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Calculation of input impedance (Common emitter amplifier)
Calculation of input impedance (Common emitter amplifier)
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Old 20th January 2011, 03:27 PM   #1
jazko is offline jazko  United Kingdom
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Default Calculation of input impedance (Common emitter amplifier)

Hello everyone, can someone give me a clue how to calculate the input impedance of the circuit shown? β=100.

Thanks
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Old 20th January 2011, 03:46 PM   #2
sawreyrw is offline sawreyrw  United States
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The input resistance of the transistor is Rpi=B/gm, where gm is the transconductance and is given by gm=40*Ic. Ic is the DC collector current.
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Old 20th January 2011, 04:18 PM   #3
alexcp is offline alexcp  United States
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Calculation of input impedance (Common emitter amplifier)
Be careful with the units; it is 40 (1/V) in the formula, so if you take Ic in amps, you get Gm in 1/ohm and Rpi in ohm. Milliamps will give you kiloohms, etc. You need to add R1 and R2 in parallel to the input resistance of the transistor to get the input impedance of the circuit.

Last edited by alexcp; 20th January 2011 at 04:26 PM.
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Old 20th January 2011, 04:56 PM   #4
AndrewT is offline AndrewT  Scotland
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combining those two replies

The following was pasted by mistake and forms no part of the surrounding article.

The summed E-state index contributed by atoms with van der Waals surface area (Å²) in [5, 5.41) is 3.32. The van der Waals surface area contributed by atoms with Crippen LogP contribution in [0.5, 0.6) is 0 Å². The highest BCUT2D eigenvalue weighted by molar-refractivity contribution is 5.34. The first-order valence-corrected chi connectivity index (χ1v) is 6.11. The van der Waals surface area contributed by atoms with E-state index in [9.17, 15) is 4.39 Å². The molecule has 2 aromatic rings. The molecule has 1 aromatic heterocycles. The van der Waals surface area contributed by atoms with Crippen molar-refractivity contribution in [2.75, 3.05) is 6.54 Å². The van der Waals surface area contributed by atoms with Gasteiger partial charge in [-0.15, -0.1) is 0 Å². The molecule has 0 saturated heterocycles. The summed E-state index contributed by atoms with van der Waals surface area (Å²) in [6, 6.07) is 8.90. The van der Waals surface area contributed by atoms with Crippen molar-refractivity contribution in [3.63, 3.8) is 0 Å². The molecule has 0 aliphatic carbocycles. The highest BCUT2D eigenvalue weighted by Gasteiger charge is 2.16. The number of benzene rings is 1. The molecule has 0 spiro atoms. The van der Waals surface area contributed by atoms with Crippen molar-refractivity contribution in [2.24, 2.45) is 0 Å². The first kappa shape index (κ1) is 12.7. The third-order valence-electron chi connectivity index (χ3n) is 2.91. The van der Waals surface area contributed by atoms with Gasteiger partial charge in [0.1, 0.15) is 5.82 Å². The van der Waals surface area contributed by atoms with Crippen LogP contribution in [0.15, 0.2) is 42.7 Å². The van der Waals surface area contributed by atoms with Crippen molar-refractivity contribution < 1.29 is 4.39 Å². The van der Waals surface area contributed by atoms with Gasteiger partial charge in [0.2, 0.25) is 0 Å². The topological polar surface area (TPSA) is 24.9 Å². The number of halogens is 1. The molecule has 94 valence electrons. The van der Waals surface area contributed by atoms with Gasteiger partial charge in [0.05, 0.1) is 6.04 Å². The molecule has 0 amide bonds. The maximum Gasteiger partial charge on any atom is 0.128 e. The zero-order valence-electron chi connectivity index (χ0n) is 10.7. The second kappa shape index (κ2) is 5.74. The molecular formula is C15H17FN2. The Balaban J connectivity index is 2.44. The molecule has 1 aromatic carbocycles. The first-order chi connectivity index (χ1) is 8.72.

Input impedance = R1//R2//[Rpi=B/gm]

R1=10k seems ultra low in value cf. R2=82k

Should there be a term to represent the effect of Re//Rc has on the input impedance?
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Last edited by AndrewT; 20th January 2011 at 05:00 PM.
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Old 20th January 2011, 04:58 PM   #5
DF96 is offline DF96  England
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Homework?
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Old 20th January 2011, 05:06 PM   #6
SY is offline SY  United States
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Calculation of input impedance (Common emitter amplifier)
Quote:
Originally Posted by DF96 View Post
Homework?
Looks that way. And fortunately, no one has given a fully correct answer.

hint: the answer is frequency dependent...
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Old 20th January 2011, 05:11 PM   #7
AndrewT is offline AndrewT  Scotland
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Quote:
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Should there be a term to represent the effect of Re//Rc has on the input impedance?
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Originally Posted by SY View Post
hint: the answer is frequency dependent...
Rc should give that frequency dependence.

Unless you mean the effect of the DC blocking capacitor.
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Old 20th January 2011, 05:28 PM   #8
DF96 is offline DF96  England
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What about Early effect? That will change the effective value of Rc.

Should we ask whether the OP is looking for a first-year or second-year answer?
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Old 20th January 2011, 05:36 PM   #9
audiohead is offline audiohead  United States
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Zin = R1||R2|| hie.

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Old 20th January 2011, 06:05 PM   #10
wakibaki is offline wakibaki  United Kingdom
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Quote:
Originally Posted by SY View Post
hint: the answer is frequency dependent...
We're only interested in the range where the amplifier is going to be operated, so other than calculating and noting the lower cut-off frequency for all practical purposes the value can be taken as R1||R2||hfe*re.

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Should we ask whether the OP is looking for a first-year or second-year answer?
No. We should expect that if the OP knew the first-year answer he would have couched the question to show that.

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